If you want to subscribe to superstition, don’t let anything leave the house on New Year’s, except for people. Tradition says: don’t take out the trash and leave anything you want to take out of the house on New Year’s outside the night before. If you must remove something, make sure to replace it by bringing an item into the house. These policies of balance apply in other areas as well—avoiding paying bills, breaking anything, or shedding tears.

Some foods considered “lucky” to eat during the festivities include: Circular shaped foods, Black-eyed peas, Cabbage (or collard greens), Pork.

The song, “Auld Lang Syne,” is sung at the stroke of midnight in almost every English-speaking country in the world to bring in the New Year. At least partially written by Robert Burns in the 1700’s, it was first published in 1796 after Burns’ death. Early variations of the song were sung prior to 1700 and inspired Burns to produce the modern rendition. An old Scottish tune, “Auld Lang Syne” literally means “old long ago,” or simply, “the good old days.”

Should old acquaintance be forgot,
and never brought to mind?
Should old acquaintance be forgot,
and old lang syne?

For auld lang syne, my dear,
for auld lang syne,
we’ll take a cup of kindness yet,
for auld lang syne.

And surely you’ll buy your pint cup!
and surely I’ll buy mine!
And we’ll take a cup o’ kindness yet,
for auld lang syne.


We two have run about the slopes,
and picked the daisies fine;
But we’ve wandered many a weary foot,
since auld lang syne.


We two have paddled in the stream,
from morning sun till dine†;
But seas between us broad have roared
since auld lang syne.


And there’s a hand my trusty friend!
And give me a hand o’ thine!
And we’ll take a right good-will draught,
for auld lang syne.


Whatever your traditions, we trust you enjoyed your festivities and will “take a cup of kindness” and be sure to pass it on.

Happy New Year!

(click on the link below and scroll down to listen to the song Auld Lang Syne)


Meet the Board of Directors

Jesuita Tabor, President


Lincoln University Graduate BSE Bachelor of Science and Education Masters in Guidance and Counseling

Saint Louis Public School-Teacher
Lifetime Teaching Certificate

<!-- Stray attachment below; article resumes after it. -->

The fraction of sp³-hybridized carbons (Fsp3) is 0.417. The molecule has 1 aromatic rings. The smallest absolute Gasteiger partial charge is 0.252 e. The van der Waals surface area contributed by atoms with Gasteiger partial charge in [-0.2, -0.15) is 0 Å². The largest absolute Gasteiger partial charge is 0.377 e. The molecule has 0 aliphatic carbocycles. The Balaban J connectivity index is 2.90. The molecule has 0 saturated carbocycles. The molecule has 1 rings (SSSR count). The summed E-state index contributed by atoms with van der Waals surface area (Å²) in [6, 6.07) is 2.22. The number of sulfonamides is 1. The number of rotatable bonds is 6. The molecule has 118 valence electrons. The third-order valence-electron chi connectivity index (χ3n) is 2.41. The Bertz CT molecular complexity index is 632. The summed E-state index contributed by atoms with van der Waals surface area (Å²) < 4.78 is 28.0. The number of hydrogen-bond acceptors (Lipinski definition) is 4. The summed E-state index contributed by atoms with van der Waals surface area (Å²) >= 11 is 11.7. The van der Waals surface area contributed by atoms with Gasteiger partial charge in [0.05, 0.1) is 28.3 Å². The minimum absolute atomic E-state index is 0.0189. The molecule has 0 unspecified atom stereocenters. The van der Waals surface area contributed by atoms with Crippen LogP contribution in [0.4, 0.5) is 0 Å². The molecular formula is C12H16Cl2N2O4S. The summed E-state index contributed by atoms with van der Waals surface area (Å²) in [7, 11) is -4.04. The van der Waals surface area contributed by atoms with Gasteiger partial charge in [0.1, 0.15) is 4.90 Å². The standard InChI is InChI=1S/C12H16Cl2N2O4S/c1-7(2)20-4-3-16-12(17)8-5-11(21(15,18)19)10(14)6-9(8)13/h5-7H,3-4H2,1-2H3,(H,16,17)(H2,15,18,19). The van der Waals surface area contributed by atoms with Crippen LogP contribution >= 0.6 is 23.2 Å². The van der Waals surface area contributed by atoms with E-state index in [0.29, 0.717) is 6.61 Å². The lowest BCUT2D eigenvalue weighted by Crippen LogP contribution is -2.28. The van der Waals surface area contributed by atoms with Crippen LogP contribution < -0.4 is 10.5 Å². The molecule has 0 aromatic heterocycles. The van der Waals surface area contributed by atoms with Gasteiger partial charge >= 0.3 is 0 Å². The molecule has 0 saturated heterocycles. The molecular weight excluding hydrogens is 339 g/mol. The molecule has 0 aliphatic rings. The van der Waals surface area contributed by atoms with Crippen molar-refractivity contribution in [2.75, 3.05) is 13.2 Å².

Federal Parole Officer- Certified Narcotics

Board Member Missouri Council of the Blind, President Tower Club for the Blind, Board Member Inner City Christian Church, Board Member College Hill Affordable Housing, Graduate Coro Foundation, Member Zeta Phi Beta Sorority, Member COGIC, Member Lincoln University Alumni St Louis Chapter, Member of Service Club for the Blind for over 18 years.

To enhance the lives of others by providing support programs and social events.

Bettina Vinson, 1st Vice President


I am a person with a disability and I am considered legally blind or Low vision. I lost part of my sight when I was 11 years old due to the Measles virus. I have Macular Retinitis, damage to my central vision. My vision is not correctable with any type of lenses or surgery. I am unable to drive or see small print. I use Zoomtext software with speech to do my job and navigate the computer. I also use Siri and voice over on my iPhone and a CCTV to read printed documents.

I was Director of Community Outreach for the Starkloff Disability Institute and worked for SDI for 3 years. Prior to this position I worked for the State of MO for 14 years.

I have been a member of the Service Club since 2004. The Service Club is a wonderful organization with a long history of truly assisting the Blind and low vision community. My goal as a board member is to protect the integrity and history of the Service club. I want the Service Club to be a community of inclusion and a welcoming place to all its members, clients, volunteers, staff and board. I promise to do my very best to uphold this belief.

Judy Burch, Secretary